EL PASO COUNTY, Colo. -- Paul and Jenny Fisch can't even step inside their home without wearing a breathing mask. Their dream home was destroyed after they thought the house was sold.
"I mean, there was just no words...the feces and the urine spread all over our white cabinets, all over our hardwood floor, it was even on the ceiling —10-foot ceilings," Jenny Fisch said.
The Fischs put their home on the market for $450,000, and the first offer they received was for full asking price. They were elated, but there was a catch: The buyers wanted to rent the home with the promise they would close in three months.
"We were told these people were 100 percent qualified, there was no question about it," Jenny Fisch said.
Everything seemed to be fine, and they had no reason to doubt the offer. The realtor drafted up a contract with information about the loan and a closing date of January 31, 2018. The deadline came and went without the buyers closing on their home even though they were already living in it.
"What do we do? The only thing we have left to do is start an eviction," Paul Fisch said.
The couple even attempted to work out a new deal with the would-be buyers so they could continue renting and eventually purchase the home. The buyers stopped paying rent and they had no choice but to evict them. It wasn't a quick process.
Paul and Jenny Fisch weren't prepared for what they were about to find when they showed up to their home with a sheriff's deputy to finally kick the renters out.
"When she walked out her face was like, 'it's bad," said Paul Fisch.
Floors were covered in urine, there was feces everywhere and the smell was overwhelming. The house was absolutely filthy and completely trashed.
"And I lost it, I just lost it. I was like, 'I don't understand why we have to go through this.' I mean we hired people and now my beautiful dream home is covered in feces and I don't know how we're going to fix it," said Jenny Fisch.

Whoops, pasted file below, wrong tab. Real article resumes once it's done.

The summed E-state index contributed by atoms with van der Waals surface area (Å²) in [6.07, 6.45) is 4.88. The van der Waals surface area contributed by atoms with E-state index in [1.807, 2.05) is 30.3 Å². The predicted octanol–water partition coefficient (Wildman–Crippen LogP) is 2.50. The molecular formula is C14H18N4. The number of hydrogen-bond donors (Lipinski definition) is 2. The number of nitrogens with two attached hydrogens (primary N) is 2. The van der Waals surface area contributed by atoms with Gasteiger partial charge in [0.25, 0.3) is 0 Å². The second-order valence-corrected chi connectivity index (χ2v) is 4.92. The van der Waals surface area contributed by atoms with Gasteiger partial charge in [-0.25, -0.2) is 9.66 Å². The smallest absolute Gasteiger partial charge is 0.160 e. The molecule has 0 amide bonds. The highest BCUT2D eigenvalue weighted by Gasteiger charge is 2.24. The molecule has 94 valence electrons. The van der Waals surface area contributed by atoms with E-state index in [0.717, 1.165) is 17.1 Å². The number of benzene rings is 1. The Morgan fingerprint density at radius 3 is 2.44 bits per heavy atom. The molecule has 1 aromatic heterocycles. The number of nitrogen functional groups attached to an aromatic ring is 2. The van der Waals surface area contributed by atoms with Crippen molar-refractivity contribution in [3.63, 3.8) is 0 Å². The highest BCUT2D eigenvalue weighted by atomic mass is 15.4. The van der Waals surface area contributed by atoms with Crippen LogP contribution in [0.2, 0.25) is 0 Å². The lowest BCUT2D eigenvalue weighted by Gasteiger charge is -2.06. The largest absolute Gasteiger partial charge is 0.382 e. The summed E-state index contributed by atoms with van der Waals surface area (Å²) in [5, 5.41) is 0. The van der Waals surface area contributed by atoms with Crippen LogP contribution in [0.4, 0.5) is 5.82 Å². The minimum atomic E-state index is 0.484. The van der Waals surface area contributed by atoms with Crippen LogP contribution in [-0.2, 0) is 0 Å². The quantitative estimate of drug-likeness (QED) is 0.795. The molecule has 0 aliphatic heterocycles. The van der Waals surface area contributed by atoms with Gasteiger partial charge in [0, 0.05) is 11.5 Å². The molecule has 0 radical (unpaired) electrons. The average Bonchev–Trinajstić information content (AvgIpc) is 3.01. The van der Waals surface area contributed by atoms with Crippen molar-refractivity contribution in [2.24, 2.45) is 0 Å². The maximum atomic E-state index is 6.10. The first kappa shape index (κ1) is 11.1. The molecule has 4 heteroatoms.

Records show the buyer was pre-approved for a loan, but only if he completed a program and improved his credit score. The lender said that never happened. This information was not made available to the Fischs, and they only found out after the deal fell through.
The couple said their agent and the buyer's agent assured them everything was good when they agreed to let the buyers rent. A spokesperson for RE/MAX, the buyer's realtor, said realtors don't qualify buyers and it is up to the lender.
"It's their fault and nobody wants to help us," said Jenny Fisch.
The Fischs tried to filed a report with the El Paso County Sheriff's Office, but they were told it was a civil matter. They also tried to contact Child Protective Services and animal control because a child, seven dogs and three cats lived in the home with the renters.
The Fischs' insurance also won't cover the damage. A spokesperson for Auto-Owners Insurance said they had no comment on the situation.
Now the couple is paying a mortgage on a home they can't live in and trying to figure out how to come up with the funds to pay for repairs. The would-be buyers are nowhere to be found, and Scripps station KMGH in Denver has not been able to make contact with them.
"It was insane to me how somebody could live in such a nice home and in a matter of months, destroy everything," said Paul Fisch.